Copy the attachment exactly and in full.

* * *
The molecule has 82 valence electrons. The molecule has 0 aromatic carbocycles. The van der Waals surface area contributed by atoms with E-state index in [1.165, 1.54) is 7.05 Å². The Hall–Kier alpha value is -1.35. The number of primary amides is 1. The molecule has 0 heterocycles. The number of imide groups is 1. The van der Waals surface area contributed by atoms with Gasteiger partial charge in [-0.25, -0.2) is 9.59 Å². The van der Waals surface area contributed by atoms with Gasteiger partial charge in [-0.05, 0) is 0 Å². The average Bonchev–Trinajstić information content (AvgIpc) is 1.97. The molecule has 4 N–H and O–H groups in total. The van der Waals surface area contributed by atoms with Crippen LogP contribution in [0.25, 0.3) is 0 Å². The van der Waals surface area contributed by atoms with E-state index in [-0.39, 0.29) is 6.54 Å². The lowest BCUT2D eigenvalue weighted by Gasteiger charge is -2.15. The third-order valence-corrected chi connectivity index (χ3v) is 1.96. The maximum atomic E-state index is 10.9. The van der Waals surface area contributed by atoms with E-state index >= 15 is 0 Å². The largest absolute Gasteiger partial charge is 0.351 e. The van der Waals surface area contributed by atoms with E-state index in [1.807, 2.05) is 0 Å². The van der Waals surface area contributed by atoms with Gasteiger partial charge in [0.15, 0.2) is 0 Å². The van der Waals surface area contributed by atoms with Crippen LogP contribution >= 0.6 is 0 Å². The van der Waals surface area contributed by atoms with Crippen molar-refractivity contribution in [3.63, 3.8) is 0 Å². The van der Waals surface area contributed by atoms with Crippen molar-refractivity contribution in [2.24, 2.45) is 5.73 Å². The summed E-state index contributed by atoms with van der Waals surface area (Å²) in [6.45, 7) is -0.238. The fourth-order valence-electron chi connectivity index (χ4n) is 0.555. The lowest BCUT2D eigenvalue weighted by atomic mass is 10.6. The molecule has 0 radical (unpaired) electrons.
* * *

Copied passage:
The molecule has 82 valence electrons. The molecule has 0 aromatic carbocycles. The van der Waals surface area contributed by atoms with E-state index in [1.165, 1.54) is 7.05 Å². The Hall–Kier alpha value is -1.35. The number of primary amides is 1. The molecule has 0 heterocycles. The number of imide groups is 1. The van der Waals surface area contributed by atoms with Gasteiger partial charge in [-0.25, -0.2) is 9.59 Å². The van der Waals surface area contributed by atoms with Gasteiger partial charge in [-0.05, 0) is 0 Å². The average Bonchev–Trinajstić information content (AvgIpc) is 1.97. The molecule has 4 N–H and O–H groups in total. The van der Waals surface area contributed by atoms with Crippen LogP contribution in [0.25, 0.3) is 0 Å². The van der Waals surface area contributed by atoms with E-state index in [-0.39, 0.29) is 6.54 Å². The lowest BCUT2D eigenvalue weighted by Gasteiger charge is -2.15. The third-order valence-corrected chi connectivity index (χ3v) is 1.96. The maximum atomic E-state index is 10.9. The van der Waals surface area contributed by atoms with E-state index >= 15 is 0 Å². The largest absolute Gasteiger partial charge is 0.351 e. The van der Waals surface area contributed by atoms with E-state index in [1.807, 2.05) is 0 Å². The van der Waals surface area contributed by atoms with Gasteiger partial charge in [0.15, 0.2) is 0 Å². The van der Waals surface area contributed by atoms with Crippen LogP contribution >= 0.6 is 0 Å². The van der Waals surface area contributed by atoms with Crippen molar-refractivity contribution in [3.63, 3.8) is 0 Å². The van der Waals surface area contributed by atoms with Crippen molar-refractivity contribution in [2.24, 2.45) is 5.73 Å². The summed E-state index contributed by atoms with van der Waals surface area (Å²) in [6.45, 7) is -0.238. The fourth-order valence-electron chi connectivity index (χ4n) is 0.555. The lowest BCUT2D eigenvalue weighted by atomic mass is 10.6. The molecule has 0 radical (unpaired) electrons.